Education Access

Mary PoVey is one of 120 former classroom aides who have taken advantage of our Teacher Assistant Pathway to Teaching (TAPT) program to fulfill their dreams of becoming licensed teachers. TAPT was created in 1995 in response to critical shortages of English as a Second Language (ESL) and special education teachers in six Utah school districts. It exists though the generosity of private donors. With additional resources, we can preserve and expand TAPT and other mission-related programs, events and initiatives.

Internships and Community-based Research

Our students need hands-on internships and community-based research projects in addition to theory. Two outstanding professors from the Department of Health Promotion and Human Performance were recently honored for their dedication to community-engaged learning. Your support will allow the Moyes College to create new opportunities for students to work in local schools, clinics, businesses and organizations where they can apply classroom knowledge in relevant situations.

Advance Knowledge

WSU Charter Academy and Elementary School Partnership

Launched in 2013, the academy is the first charter school in Utah to be authorized through an institution of higher education. Creative faculty from multiple departments worked with students and community members to develop a unique kindergarten that emphasizes family involvement and developmentally appropriate curriculum.

With Dream 125, we hope to partner with a local school district to create an elementary school that provides opportunities for high-risk students to succeed. This would also create additional teaching, learning and research opportunities for WSU faculty and pre-service teachers.

Boyd K. and Donna S. Packer Center for Family & Community Education Endowment

This center supports eight vital education outreach programs that serve families, teachers, students and community members:

  • Storytelling Festival
  • Teacher Assistant Pathway to Teaching (TAPT)
  • WSU Charter Academy
  • Literacy Project
  • Families Alive Conference
  • Teachers of Tomorrow
  • Melba S. Lehner Children’s School
  • Care About Child Care

A fully funded endowment will provide the resources necessary to continue these essential outreach efforts.

Faculty Development and Teacher-in-Residence Endowment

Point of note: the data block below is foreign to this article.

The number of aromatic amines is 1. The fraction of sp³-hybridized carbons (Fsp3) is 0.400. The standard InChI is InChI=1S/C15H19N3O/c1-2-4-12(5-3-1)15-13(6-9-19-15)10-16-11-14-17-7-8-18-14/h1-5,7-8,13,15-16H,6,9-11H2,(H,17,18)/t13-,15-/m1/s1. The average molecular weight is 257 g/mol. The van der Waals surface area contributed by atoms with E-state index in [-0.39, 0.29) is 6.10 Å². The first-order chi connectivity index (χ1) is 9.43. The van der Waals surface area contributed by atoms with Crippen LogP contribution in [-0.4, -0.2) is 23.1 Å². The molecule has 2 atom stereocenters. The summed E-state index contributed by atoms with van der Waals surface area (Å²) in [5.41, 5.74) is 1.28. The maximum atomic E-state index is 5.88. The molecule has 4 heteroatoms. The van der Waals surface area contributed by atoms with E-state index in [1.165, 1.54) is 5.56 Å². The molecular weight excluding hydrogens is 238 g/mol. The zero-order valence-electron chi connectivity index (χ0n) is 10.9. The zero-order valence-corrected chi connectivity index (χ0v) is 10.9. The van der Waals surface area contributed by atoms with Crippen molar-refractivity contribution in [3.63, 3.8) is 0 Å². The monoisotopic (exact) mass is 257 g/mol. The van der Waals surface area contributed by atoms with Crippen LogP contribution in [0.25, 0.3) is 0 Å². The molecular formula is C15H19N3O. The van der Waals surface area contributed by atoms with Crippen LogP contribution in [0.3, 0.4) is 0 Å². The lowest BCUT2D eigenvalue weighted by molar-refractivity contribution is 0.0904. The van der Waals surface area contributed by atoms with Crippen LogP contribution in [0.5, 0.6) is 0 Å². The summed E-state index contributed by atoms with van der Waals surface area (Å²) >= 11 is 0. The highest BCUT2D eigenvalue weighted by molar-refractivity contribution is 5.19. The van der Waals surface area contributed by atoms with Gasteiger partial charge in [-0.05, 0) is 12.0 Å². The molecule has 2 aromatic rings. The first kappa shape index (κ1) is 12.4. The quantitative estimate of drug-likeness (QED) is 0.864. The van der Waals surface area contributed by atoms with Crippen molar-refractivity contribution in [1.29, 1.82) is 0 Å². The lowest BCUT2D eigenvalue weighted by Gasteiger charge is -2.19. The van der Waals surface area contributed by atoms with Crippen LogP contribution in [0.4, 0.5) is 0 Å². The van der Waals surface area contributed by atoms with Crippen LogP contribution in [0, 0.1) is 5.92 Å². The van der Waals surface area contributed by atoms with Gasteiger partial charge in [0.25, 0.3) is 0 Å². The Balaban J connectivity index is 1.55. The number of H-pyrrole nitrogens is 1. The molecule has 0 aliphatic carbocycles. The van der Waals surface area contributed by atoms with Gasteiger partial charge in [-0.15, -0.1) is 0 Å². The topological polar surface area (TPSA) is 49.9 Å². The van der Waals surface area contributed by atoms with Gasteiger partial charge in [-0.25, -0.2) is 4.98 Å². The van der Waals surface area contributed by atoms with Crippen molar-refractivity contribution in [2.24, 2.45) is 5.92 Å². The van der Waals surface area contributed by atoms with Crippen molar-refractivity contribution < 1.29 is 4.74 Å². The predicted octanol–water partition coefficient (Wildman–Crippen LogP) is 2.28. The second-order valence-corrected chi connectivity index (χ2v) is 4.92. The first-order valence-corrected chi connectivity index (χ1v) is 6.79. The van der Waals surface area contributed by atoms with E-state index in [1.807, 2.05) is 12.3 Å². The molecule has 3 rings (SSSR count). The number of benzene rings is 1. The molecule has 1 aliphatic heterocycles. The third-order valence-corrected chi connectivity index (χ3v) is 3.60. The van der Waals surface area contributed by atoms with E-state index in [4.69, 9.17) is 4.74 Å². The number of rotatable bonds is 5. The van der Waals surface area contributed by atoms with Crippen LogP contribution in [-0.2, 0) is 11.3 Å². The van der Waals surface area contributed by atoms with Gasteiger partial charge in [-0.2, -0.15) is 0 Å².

As enrollment soars and our programs grow, there’s an urgent need for well-qualified and diverse faculty. Endowed funds will give the Moyes College powerful tools to attract, retain and reward distinguished scholars and researchers.

A teacher-in-residence program will bring public school teachers to campus to collaborate on projects and share their real-world expertise with aspiring educators. In return, the teachers will take new leadership skills and insight back to their classrooms.

Wellness Center

An interdisciplinary Wellness Center would give our health promotion and human performance students a world-class setting to develop their practical skills. With your support and the diverse expertise of our faculty, we can create a unique environment that maximizes hands-on learning.

Students will practice the latest exercise, sports training and physical therapy techniques. They will work with licensed therapists to design and supervise health and fitness programs for people struggling with chronic health conditions, diseases, psychological challenges and physical disabilities. The center would also provide a backdrop for student and faculty research.

Enhance Campus

Facility and Equipment Improvements

The cost of maintaining and upgrading these facilities to meet the demands of our growing student body is staggering. With your help, we can support student learning at the highest level. We can provide the modern buildings and tools our bright, tech-savvy students deserve, but our tight budgets don’t always allow.